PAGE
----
The consignment retailer also this year opened a new store location in Los Angeles and added another e-commerce facility to support its growing operations.

Luxury consignment retailer The RealReal Inc. has had a busy 2018.

It opened its second-ever bricks-and-mortar location in Los Angeles, fired up its co-marketing initiatives and continues to grow. The RealReal now has 1,600 employees, has sold 8 million items and is on track to achieve $1 billion in lifetime sales within the next couple years, says Rati Levesque, chief merchant at The RealReal. The consignment retailer, No. 184 in the Internet Retailer 2018 Top 1000, had an Internet Retailer-estimated 31.0% growth in revenue from 2016 to 2017, with 2017 web sales in excess of $240 million. Additionally, it has raised $288 million in funding to date, according to Crunchbase.

In March of this year, The RealReal hired former Walmart Inc. executive Jun-Sheng Li as its chief operating officer and former Inc. executive Len Eschweiler as its chief revenue officer—two newly created positions at The RealReal. Walmart is No. 3 in the Top 1000. Amazon is No. 1.

Li was tasked to assist with opening new e-commerce fulfillment centers as the business grows. The RealReal now has three e-commerce centers, one in Secaucus, New Jersey, one in Brisbane, California, and a third it opened this year in Perth Amboy, New Jersey. Altogether, The RealReal has about 1 million square feet of e-commerce space, with the New Jersey center more than doubling its previous square footage, says Levesque, who added that “we’ll look to automate more of the work in the e-commerce centers as well.”

Retail footprint

The RealReal wants to expand its bricks-and-mortar footprint even more in the near future, says Levesque. After a successful pop-up shop experiment in New York City in December 2016, the retailer decided in November 2017 to open a permanent location in the SoHo area of New York City.


“We found that the in-store experience really crystallized the entire business and brought our brand to life,” Levesque says. “Shoppers had access to our in-store experts, they could drop off consignment, they could send items to the store to try on, and they could see—in person—the high-quality and beauty of the items. Something that’s often lost with shopping online.”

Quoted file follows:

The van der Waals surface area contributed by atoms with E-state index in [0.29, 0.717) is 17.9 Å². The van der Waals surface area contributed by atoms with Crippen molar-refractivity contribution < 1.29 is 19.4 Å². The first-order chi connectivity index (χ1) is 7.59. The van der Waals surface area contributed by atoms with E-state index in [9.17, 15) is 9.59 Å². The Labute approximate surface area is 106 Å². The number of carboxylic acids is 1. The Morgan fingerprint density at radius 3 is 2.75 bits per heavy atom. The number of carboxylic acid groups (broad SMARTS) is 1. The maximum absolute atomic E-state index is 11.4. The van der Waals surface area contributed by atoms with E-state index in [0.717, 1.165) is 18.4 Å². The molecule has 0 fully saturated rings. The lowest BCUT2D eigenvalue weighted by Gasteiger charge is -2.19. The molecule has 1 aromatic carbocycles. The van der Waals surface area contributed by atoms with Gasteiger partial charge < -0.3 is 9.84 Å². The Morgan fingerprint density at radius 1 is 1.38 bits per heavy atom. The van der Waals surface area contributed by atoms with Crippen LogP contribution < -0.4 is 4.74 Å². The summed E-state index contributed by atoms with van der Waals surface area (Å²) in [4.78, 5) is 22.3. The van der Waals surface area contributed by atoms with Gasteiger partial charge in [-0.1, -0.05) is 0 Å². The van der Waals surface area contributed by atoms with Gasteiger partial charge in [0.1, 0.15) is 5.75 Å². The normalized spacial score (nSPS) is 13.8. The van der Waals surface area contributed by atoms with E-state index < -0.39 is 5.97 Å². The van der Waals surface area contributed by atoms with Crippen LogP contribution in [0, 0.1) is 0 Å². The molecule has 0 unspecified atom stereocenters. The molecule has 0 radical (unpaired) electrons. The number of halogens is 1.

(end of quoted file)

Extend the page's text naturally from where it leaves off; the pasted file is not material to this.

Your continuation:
The physical location has helped The RealReal increase brand awareness and acquire more consignment items. Los Angeles was the next logical step for a store location, Levesque says, because it’s such a densely populated area and close to its Brisbane e-commerce center.

“Roughly half of the people who walk into one of our locations have never heard of us before and half the people have never consigned before. But they are more comfortable doing business in a physical location,” Levesque says.


Sustainability efforts

Earlier this year, The RealReal worked with fashion brand Stella McCartney for a sustainability campaign that launched on Earth Day and continues today across its marketing channels, including social media, television ads and direct mail. Shoppers are encouraged to “extend the life of luxury items to keep them out of landfills and put them in the hands of new owners,” Levesque says. Shoppers who consign any single or multiple Stella McCartney items with The RealReal receive a one-time credit of $100 to spend on Stella McCartney items at Stella McCartney stores and online.

National Consignment Day on Oct. 1 is its next big push in which The RealReal will promote sustainable shopping with a message of, “Be kind, consign.”

Following the Stella McCartney campaign, The RealReal launched a new tool to encourage sustainability beyond National Consignment Day called the Sustainability Calculator, initially focusing on the impact of consigning women’s apparel. Its objective in creating the calculator was to establish a “sound, science-based tool to quantify the positive impact of consignment,” the retailer says.

The RealReal worked with Portland, Oregon-based environmental consultancy Shift Advantage to develop the methodology quantifying greenhouse gas, energy and water saved from women’s clothing items consigned. The retailer measured women’s apparel’s impact in four ways: by materials; archetypes, such as jackets, dresses and knitwear; fabric composites, such as silk, cotton and wool; and product type composites in which The RealReal developed an average weight to measure this by.

The initial calculation measured the impact of 2.5 million women’s clothing items consigned to The RealReal since 2012, with results showing it has offset 65 million car miles and 246 million liters of water in greenhouse gasses and energy.

The RealReal also soon plans to give its consignors the ability to track the total impact of their consignments. On their consignor dashboard, they’ll be able to see—based on their consignment history—how many car miles they’ve offset and how much water they’ve saved.

“Brands are realizing the benefits of the secondary market—not just in helping extend the reach of their brands, but also the sustainability benefits,” Levesque says. “We’re hoping that this partnership and campaign will give rise to more like it, whether that involves us or others.”